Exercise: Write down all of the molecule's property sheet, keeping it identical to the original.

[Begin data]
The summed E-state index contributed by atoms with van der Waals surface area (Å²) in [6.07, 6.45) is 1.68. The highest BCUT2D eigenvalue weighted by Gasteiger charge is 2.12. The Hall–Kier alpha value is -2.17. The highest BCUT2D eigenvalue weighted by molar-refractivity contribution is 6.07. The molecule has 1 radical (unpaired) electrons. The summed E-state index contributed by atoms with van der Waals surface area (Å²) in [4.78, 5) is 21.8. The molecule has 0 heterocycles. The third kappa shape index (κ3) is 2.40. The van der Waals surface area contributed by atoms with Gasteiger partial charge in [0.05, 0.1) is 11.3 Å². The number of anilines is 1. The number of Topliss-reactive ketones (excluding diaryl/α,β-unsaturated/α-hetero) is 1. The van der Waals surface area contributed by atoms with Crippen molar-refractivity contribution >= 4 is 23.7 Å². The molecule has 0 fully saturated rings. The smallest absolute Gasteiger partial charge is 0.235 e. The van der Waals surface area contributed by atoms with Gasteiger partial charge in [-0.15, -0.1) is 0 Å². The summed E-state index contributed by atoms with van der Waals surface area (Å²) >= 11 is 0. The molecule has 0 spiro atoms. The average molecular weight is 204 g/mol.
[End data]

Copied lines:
The summed E-state index contributed by atoms with van der Waals surface area (Å²) in [6.07, 6.45) is 1.68. The highest BCUT2D eigenvalue weighted by Gasteiger charge is 2.12. The Hall–Kier alpha value is -2.17. The highest BCUT2D eigenvalue weighted by molar-refractivity contribution is 6.07. The molecule has 1 radical (unpaired) electrons. The summed E-state index contributed by atoms with van der Waals surface area (Å²) in [4.78, 5) is 21.8. The molecule has 0 heterocycles. The third kappa shape index (κ3) is 2.40. The van der Waals surface area contributed by atoms with Gasteiger partial charge in [0.05, 0.1) is 11.3 Å². The number of anilines is 1. The number of Topliss-reactive ketones (excluding diaryl/α,β-unsaturated/α-hetero) is 1. The van der Waals surface area contributed by atoms with Crippen molar-refractivity contribution >= 4 is 23.7 Å². The molecule has 0 fully saturated rings. The smallest absolute Gasteiger partial charge is 0.235 e. The van der Waals surface area contributed by atoms with Gasteiger partial charge in [-0.15, -0.1) is 0 Å². The summed E-state index contributed by atoms with van der Waals surface area (Å²) >= 11 is 0. The molecule has 0 spiro atoms. The average molecular weight is 204 g/mol.